The Transportation Security Administration plans to increase its purchases of new checkpoint baggage scanners in fiscal year 2020, asking Congress to provide it funding and authorities million to acquire 320 of the computed tomography (CT)-based systems.
The agency is getting close to awarding a contract or contracts for the checkpoint CT systems to purchase around 200 of the carry-on baggage scanners in FY ’19. Congress increased the budget request in FY ’19 for the systems by $20 million to accelerate their procurement and deployment.
For FY ’20, $148.6 million is being sought from Congress to buy, install and test 237 CT systems and another 83 systems will be funded from unobligated balances in the Aviation Security Capital Fund, according to budget documents released by the Department of Homeland Security on March 18. The total the agency plans to spend on the checkpoint CT systems is $221 million in FY ’20.
“In FY 2019, TSA plans to purchase and deploy CT technology to the initial LPD (Last Point of Departure) flight-receiving airports,” the agency says in the budget documents. “Next in FY 2020, TSA will procure and deploy the second installment of additional CT units per checkpoint across additional LPD flight-receiving airports with future plans of expansion to Non-LPD flight receiving domestic airports.”
TSA highlights that the unit cost per CT system has increased from $500,000 to $600,000, including an infrastructure cost of $200,000.
TSA Administrator David Pekoske has said that he hopes the agency can buy CT systems to be used at all 2,400 airport checkpoints in the U.S.
TSA has purchased 49 CT systems so far for testing in airports and labs. The company has contracts with Analogic, Integrated Defense & Security Solutions, L3 Technologies [LLL], Smiths Detection and ScanTech Identification Beam Systems, which is offering a hybrid solution. Systems supplied by Analogic, IDSS, L3 and Smiths have participated in ongoing evaluations in airports in the U.S. and overseas.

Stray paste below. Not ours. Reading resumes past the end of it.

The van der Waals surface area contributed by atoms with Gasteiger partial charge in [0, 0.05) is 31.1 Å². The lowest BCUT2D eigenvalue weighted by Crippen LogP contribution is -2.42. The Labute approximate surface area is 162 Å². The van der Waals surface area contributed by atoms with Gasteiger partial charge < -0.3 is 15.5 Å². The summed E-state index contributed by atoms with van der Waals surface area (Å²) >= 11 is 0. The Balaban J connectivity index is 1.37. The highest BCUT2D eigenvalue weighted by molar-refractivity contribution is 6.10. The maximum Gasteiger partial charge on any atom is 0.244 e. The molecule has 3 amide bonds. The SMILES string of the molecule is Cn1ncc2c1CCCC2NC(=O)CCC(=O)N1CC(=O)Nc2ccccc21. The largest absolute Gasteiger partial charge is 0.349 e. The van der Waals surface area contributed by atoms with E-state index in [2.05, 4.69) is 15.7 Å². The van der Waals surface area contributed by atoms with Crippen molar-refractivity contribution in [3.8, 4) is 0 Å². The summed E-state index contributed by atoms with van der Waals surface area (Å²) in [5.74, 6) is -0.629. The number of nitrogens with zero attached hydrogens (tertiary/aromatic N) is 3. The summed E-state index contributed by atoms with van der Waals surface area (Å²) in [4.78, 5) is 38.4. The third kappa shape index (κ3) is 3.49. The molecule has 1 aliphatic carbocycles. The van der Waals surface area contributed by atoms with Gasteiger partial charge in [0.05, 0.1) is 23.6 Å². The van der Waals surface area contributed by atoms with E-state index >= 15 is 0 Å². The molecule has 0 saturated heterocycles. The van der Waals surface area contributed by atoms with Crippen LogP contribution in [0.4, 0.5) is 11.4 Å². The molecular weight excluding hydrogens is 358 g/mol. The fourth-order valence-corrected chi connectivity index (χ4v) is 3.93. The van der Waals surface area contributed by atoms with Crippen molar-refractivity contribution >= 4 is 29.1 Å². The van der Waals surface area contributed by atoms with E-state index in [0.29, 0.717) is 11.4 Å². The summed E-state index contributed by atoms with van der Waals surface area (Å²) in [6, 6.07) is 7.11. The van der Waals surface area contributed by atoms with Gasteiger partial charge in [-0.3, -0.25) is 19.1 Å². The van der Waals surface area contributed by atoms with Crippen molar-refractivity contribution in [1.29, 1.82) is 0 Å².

Currently, TSA is evaluating the companies’ systems at separate airports but soon will do side by side testing of scanners from Analogic, IDSS, L3 and Smiths at McCarran International Airport in Las Vegas. IDSS’ DETECT 1000 is already installed at the airport and includes an auto-diverter to send suspect bags to separate area for secondary screening rather than down the conveyor for passengers to immediately retrieve.
The testing in Las Vegas is funded by the agency’s Accessible Property Screening System (APSS) contract, which provides funding to develop new algorithms for advanced screening. Development of the APSS algorithms is in response to new and emerging threats and to enhance the detection capabilities of the CT systems.
In the DHS budget documents, TSA says it expects to achieve the APSS detection standards and network ready connectivity on the CT systems in FY ’20 and to begin buying CT units that meet the detection standards.
A TSA spokeswoman tells HSR that the upcoming testing of the CT systems in Las Vegas will be integrated with an auto-diverter. She says once enough data is collected on the automated capabilities, future demonstrations will integrate CT systems with Automated Screening Lanes based readiness of vendors.
Automated Screening Lanes, or ASLs, feature multiple divestment stations, mechanized rollers, auto-diverters for secondary screening, and automated bin return systems.
The CT systems provide a three-dimensional view of a bag’s contents and allow the operator to virtually rotate the bag to get a better understanding of the items inside the bag. This makes it harder to conceal potential threats.
The CT technology has been used to automatically screen checked bags for explosives for years and TSA eventually expects to be able to apply the same auto-detection capabilities to the carry-on baggage screening. Initially, TSA is expected to allow travelers to leave electronic devices in their bags that are screened by CT systems and eventually liquids too.